ACLU History: Mental Institutions

Document Date: September 1, 2010

Spearheaded by the New York Civil Liberties Union’s (NYCLU) Mental Patients’ Rights Project, the shuttered world of people confined because of mental illness and developmental disabilities was one of the next major enclaves targeted for legal action. Bruce Ennis, Director of the Project, was a prime participant in several landmark cases that became the highpoint of the civil rights movement for people with mental disabilities. In Wyatt v. Stickney (1972) and Wyatt v. Aderholt (1974), Ennis challenged the conditions of hospitalization for those with mental illness and developmental disabilities, leading to significant reductions in the institutions’ populations; major increases in expenditures for mental health and rehabilitative services; improvement in psychologist-patient ratios; significant reductions in the abuse of patients; and the adoption of the then-innovative concept of specific treatment and rehabilitation plans for each individual. The principles argued for by Ennis, and included in the judge’s final order, were subsequently adopted by 35 other states. Another significant result of the Wyatt litigation was the formation of the Mental Health Law Project (MHLP), now the Bazelon Center in Washington, DC.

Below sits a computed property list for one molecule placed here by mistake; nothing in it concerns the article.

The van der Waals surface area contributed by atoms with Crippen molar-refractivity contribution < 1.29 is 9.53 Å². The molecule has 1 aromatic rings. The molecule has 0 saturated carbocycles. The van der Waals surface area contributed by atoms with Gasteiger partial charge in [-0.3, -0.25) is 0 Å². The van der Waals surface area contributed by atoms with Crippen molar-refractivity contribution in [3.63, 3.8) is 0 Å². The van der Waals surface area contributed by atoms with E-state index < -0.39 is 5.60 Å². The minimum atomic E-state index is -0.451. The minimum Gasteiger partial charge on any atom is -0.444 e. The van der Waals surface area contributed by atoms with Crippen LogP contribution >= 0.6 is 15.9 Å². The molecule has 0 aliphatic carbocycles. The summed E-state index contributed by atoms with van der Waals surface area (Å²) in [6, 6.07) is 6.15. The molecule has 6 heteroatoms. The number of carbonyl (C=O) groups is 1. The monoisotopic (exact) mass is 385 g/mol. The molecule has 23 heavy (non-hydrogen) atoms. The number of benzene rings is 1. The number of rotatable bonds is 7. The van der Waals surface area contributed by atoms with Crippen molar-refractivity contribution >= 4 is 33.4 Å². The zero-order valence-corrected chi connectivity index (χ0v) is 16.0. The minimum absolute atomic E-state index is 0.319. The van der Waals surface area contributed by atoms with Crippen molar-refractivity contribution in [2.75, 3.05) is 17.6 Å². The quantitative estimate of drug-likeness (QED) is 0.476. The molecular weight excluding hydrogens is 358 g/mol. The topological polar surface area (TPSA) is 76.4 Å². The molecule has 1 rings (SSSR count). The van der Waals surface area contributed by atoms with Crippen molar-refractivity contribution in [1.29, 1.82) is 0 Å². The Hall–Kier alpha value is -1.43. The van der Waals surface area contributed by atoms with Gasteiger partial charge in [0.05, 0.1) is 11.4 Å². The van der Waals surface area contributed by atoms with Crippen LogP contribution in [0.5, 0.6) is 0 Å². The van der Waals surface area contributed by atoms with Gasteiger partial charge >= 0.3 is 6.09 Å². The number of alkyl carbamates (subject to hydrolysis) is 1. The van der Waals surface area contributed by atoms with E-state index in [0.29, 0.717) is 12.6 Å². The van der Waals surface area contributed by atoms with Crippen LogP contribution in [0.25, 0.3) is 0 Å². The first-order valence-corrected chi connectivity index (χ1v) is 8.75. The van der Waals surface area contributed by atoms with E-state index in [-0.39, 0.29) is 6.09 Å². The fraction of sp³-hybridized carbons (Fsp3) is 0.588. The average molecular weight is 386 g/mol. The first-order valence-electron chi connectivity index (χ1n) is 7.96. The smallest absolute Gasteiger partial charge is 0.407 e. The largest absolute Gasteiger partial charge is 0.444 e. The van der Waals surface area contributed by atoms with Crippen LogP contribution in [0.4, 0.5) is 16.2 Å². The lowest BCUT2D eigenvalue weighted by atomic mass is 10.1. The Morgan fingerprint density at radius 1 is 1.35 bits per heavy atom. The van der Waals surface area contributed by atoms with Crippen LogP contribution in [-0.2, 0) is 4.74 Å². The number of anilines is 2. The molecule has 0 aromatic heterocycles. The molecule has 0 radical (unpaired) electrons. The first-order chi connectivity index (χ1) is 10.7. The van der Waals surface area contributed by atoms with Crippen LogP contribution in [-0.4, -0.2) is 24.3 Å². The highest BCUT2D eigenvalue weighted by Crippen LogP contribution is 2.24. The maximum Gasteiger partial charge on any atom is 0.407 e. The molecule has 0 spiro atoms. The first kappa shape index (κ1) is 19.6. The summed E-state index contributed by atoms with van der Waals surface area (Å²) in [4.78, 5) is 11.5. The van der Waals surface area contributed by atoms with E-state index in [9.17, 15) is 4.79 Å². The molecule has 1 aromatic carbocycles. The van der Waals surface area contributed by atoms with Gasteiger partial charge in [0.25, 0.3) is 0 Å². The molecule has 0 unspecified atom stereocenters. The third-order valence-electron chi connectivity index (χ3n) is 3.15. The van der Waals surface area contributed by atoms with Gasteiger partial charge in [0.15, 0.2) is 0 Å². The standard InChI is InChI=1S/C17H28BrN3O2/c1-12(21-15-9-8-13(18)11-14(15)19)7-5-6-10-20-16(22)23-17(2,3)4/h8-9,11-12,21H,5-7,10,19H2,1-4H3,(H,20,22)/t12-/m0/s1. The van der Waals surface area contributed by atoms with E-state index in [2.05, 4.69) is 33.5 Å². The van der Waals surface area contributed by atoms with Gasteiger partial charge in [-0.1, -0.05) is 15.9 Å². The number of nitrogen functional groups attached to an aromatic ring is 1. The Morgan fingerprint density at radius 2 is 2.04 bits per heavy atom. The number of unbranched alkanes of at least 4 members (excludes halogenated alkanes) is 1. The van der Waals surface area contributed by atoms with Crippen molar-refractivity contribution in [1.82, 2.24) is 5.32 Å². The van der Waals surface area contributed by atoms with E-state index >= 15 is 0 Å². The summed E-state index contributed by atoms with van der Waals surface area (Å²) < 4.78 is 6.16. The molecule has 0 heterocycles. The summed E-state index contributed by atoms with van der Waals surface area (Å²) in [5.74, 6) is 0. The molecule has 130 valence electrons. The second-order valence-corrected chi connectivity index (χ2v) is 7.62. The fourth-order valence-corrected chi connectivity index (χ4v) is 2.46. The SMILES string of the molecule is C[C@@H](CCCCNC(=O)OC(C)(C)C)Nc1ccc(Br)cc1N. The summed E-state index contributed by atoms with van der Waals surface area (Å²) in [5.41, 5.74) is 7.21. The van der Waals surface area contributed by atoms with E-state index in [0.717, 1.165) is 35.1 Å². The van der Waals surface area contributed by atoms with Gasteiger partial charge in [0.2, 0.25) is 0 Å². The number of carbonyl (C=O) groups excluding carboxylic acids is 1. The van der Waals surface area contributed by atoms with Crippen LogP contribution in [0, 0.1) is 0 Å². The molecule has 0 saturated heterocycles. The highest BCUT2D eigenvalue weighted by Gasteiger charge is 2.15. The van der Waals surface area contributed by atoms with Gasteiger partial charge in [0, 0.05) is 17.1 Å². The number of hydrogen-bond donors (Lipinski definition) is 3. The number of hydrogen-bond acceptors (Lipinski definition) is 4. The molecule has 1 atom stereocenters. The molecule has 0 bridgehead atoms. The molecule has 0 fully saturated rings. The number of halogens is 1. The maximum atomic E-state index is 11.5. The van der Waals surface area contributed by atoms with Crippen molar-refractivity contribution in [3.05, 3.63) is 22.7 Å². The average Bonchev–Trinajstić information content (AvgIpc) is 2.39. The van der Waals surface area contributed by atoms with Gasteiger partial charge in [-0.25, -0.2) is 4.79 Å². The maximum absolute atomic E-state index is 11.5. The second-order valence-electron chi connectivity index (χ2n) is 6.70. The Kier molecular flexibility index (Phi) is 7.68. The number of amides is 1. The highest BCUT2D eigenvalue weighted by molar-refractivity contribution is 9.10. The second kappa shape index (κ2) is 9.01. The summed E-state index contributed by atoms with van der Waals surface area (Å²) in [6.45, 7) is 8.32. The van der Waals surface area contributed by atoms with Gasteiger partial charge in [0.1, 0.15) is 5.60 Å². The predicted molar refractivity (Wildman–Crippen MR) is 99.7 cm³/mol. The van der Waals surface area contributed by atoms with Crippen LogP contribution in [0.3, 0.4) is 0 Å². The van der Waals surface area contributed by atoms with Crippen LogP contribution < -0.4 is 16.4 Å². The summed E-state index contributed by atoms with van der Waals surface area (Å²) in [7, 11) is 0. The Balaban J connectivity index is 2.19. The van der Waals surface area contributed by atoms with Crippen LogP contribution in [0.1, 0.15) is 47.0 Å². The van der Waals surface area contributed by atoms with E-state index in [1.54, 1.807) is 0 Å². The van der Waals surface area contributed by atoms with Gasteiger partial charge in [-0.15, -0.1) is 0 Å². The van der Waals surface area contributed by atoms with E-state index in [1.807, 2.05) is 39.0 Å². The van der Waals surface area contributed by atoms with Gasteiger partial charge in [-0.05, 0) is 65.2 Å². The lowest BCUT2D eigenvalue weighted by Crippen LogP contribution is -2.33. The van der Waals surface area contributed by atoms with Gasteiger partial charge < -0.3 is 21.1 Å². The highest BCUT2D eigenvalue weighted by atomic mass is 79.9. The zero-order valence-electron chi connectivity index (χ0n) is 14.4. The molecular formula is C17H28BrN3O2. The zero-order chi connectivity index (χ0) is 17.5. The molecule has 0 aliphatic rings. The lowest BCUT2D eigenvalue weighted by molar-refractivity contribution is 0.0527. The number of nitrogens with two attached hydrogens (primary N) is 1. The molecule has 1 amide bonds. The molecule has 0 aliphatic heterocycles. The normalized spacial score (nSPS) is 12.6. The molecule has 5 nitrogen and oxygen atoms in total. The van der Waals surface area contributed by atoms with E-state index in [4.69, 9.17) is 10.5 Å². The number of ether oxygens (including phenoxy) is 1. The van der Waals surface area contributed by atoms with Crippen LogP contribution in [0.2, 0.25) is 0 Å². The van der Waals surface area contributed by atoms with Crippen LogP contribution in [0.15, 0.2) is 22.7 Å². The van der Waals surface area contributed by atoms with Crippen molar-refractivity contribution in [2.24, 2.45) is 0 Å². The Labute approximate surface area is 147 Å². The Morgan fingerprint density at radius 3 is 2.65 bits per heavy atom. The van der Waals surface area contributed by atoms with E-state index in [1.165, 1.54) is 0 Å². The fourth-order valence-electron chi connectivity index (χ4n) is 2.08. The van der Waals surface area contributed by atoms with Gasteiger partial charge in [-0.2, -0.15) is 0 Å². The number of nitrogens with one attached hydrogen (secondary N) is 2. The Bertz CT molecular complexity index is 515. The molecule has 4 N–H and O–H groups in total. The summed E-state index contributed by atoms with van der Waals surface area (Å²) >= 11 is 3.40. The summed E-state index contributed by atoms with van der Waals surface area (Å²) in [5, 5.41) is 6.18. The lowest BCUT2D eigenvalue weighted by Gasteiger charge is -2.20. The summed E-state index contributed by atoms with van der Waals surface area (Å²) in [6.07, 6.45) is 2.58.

Ennis’ most sensational case while at the NYCLU began with a class-action lawsuit filed in 1972 on behalf of the 5,400 residents of the Willowbrook State School for mentally disabled children in Staten Island. At the time Willowbrook was the biggest state run institution of its kind in the United States. Filthy conditions and questionable medical practices and experiments prompted Senator Robert Kennedy to call it a ‘snake pit.’ Public outrage grew after broadcast journalist Geraldo Rivera exposed the abhorrent conditions in a video showing developmentally disabled children lying naked on the floor, many of them in their own feces.

The three-year-long legal battle against Willowbrook culminated in a 1975 consent decree mandating significant reforms; but it took years of tenacious litigation and advocacy to force officials to improve conditions and supply the funds necessary for reform. Historians David and Sheila Rothman subsequently published a detailed account of this process in their widely-read The Willowbrook Wars. In 1983, the state of New York announced plans to close Willowbrook, and the last children left the grounds in 1987. The nationwide publicity generated by the Willowbrook case helped contribute to passage of the Civil Rights of Institutionalized Persons Act of 1980.

The ACLU’s most important Supreme Court case involving the rights of people with mental illness was filed on behalf of Kenneth Donaldson, who had been involuntarily confined in a Florida State Hospital for 15 years. He was not dangerous and had received no medical treatment. In a landmark decision for mental health law in 1975, a unanimous Supreme Court ruled that states cannot confine a non-dangerous individual who can survive on his own, or with help from family and friends.

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